Proposal to reintroduce Tasmanian Devils to mainland Australia

A palaeontological perspective on the proposal to reintroduce Tasmanian devils to mainland Australia to suppress invasive predators

Biological Conservation, Volume 232, April 2019, Pages 187-193


The diversity of Australia’s mammalian fauna has decreased markedly since European colonisation. Species in the small-to-medium body size range have been particularly badly affected. Feral cats and foxes have played a central role in this decline and consequently strategies for reducing their numbers are being evaluated. One such strategy is the reintroduction to the mainland of the Tasmanian devil, Sarcophilus harrisii. Here, we provide a palaeontological perspective on this proposal. We begin by collating published records of devil remains in Quaternary deposits. These data show that the range of devils once spanned all the main ecological zones in Australia. This indicates that they are capable of coping with a wide range of climatic and environmental conditions, and suggests that they could conceivably be reintroduced much more widely than has been thought possible hitherto. Subsequently, we examine fossils and coprolites from two sites in the Willandra Lakes Region World Heritage Area. These specimens not only support the suggestion that devils have wide ecological tolerances, but also suggest that devils can coexist with native small-to-medium species over long periods of time, which addresses one of the major concerns about the proposed reintroduction. We believe these two sets of palaeontological observations add substantial weight to the idea of reintroducing devils to the mainland as a way of suppressing cat and fox numbers.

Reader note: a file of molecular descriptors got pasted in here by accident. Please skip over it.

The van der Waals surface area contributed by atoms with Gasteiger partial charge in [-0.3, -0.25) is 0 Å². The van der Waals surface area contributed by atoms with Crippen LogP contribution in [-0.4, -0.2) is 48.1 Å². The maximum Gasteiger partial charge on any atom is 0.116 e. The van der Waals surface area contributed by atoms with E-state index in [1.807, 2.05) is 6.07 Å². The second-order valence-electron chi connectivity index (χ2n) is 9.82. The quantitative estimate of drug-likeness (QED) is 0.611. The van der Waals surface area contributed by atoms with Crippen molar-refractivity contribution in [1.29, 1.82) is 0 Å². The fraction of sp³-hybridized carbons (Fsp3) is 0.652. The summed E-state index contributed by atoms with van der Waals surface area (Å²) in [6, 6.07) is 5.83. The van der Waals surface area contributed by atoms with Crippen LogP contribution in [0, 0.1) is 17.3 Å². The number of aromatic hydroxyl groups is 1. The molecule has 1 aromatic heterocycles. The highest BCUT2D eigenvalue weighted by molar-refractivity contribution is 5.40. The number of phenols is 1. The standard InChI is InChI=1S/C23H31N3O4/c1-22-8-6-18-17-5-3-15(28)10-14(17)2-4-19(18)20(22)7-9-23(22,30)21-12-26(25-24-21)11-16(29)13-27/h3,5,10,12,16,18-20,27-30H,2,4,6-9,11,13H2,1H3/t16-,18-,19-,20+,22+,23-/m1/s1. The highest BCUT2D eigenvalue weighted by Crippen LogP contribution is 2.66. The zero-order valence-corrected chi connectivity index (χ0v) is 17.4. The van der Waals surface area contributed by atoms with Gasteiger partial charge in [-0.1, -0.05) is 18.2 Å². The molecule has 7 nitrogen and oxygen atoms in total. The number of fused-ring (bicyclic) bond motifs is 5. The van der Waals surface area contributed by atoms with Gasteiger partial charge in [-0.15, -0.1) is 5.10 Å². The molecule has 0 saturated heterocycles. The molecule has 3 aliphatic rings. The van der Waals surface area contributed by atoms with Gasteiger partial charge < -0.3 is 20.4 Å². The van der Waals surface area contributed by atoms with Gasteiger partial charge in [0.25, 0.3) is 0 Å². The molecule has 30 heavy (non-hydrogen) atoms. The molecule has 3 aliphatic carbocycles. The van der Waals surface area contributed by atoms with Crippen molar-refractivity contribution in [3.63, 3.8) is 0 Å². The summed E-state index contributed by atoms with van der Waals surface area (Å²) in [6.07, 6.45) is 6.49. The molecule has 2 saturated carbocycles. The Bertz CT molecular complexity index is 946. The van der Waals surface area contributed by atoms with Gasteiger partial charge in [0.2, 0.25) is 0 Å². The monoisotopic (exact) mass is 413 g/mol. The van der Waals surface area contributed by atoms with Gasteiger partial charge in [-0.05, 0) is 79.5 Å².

Michael C. Westawaya, Gilbert Priceb, Tony Miscamblec, Jane McDonaldb, Jonathon Crambb, Jeremy Ringmad, Rainer Grüna, Darryl Jonesa, Mark Collarde

aAustralian Research Centre for Human Evolution, Environmental Futures Research Institute, N13 Environment 2 Building, Griffith University, Nathan Campus, 170 Kessels Road, Nathan, Brisbane, Queensland 4111, Australia, bSchool of Earth and Environmental Sciences, University of Queensland, St. Lucia, Brisbane, Queensland, Australia, cSchool of Social Science, University of Queensland, St. Lucia, Brisbane, Queensland, Australia, dCollege of Tropical Agriculture and Human Resources, University of Hawai‘i at Manoa, 2500 Campus Road, Honolulu, Hawai’i 96822, USA, eDepartment of Archaeology, Simon Fraser University, 8888 University Drive, Burnaby, British Columbia V5A 1S6, Canada